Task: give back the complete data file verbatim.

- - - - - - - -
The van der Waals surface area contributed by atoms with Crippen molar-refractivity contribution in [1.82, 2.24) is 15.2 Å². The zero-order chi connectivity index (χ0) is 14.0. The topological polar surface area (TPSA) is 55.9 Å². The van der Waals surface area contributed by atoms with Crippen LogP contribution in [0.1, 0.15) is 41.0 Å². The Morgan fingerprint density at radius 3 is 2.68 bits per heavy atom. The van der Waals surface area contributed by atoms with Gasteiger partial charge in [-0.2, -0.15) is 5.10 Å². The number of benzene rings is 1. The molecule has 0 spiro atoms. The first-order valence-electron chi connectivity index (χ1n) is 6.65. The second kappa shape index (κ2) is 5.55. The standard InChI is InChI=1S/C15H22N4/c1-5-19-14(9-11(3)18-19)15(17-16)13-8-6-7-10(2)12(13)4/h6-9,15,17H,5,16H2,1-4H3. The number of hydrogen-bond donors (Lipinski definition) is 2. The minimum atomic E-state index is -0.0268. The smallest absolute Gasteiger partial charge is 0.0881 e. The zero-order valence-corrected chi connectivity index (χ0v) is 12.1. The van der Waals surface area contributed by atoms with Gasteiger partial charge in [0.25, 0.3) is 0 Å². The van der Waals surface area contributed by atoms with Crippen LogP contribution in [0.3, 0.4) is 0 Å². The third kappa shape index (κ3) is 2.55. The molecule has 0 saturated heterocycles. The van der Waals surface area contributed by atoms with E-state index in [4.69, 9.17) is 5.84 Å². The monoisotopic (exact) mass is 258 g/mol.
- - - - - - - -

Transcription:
The van der Waals surface area contributed by atoms with Crippen molar-refractivity contribution in [1.82, 2.24) is 15.2 Å². The zero-order chi connectivity index (χ0) is 14.0. The topological polar surface area (TPSA) is 55.9 Å². The van der Waals surface area contributed by atoms with Crippen LogP contribution in [0.1, 0.15) is 41.0 Å². The Morgan fingerprint density at radius 3 is 2.68 bits per heavy atom. The van der Waals surface area contributed by atoms with Gasteiger partial charge in [-0.2, -0.15) is 5.10 Å². The number of benzene rings is 1. The molecule has 0 spiro atoms. The first-order valence-electron chi connectivity index (χ1n) is 6.65. The second kappa shape index (κ2) is 5.55. The standard InChI is InChI=1S/C15H22N4/c1-5-19-14(9-11(3)18-19)15(17-16)13-8-6-7-10(2)12(13)4/h6-9,15,17H,5,16H2,1-4H3. The number of hydrogen-bond donors (Lipinski definition) is 2. The minimum atomic E-state index is -0.0268. The smallest absolute Gasteiger partial charge is 0.0881 e. The zero-order valence-corrected chi connectivity index (χ0v) is 12.1. The van der Waals surface area contributed by atoms with Gasteiger partial charge in [0.25, 0.3) is 0 Å². The van der Waals surface area contributed by atoms with Crippen LogP contribution in [0.3, 0.4) is 0 Å². The third kappa shape index (κ3) is 2.55. The molecule has 0 saturated heterocycles. The van der Waals surface area contributed by atoms with E-state index in [4.69, 9.17) is 5.84 Å². The monoisotopic (exact) mass is 258 g/mol.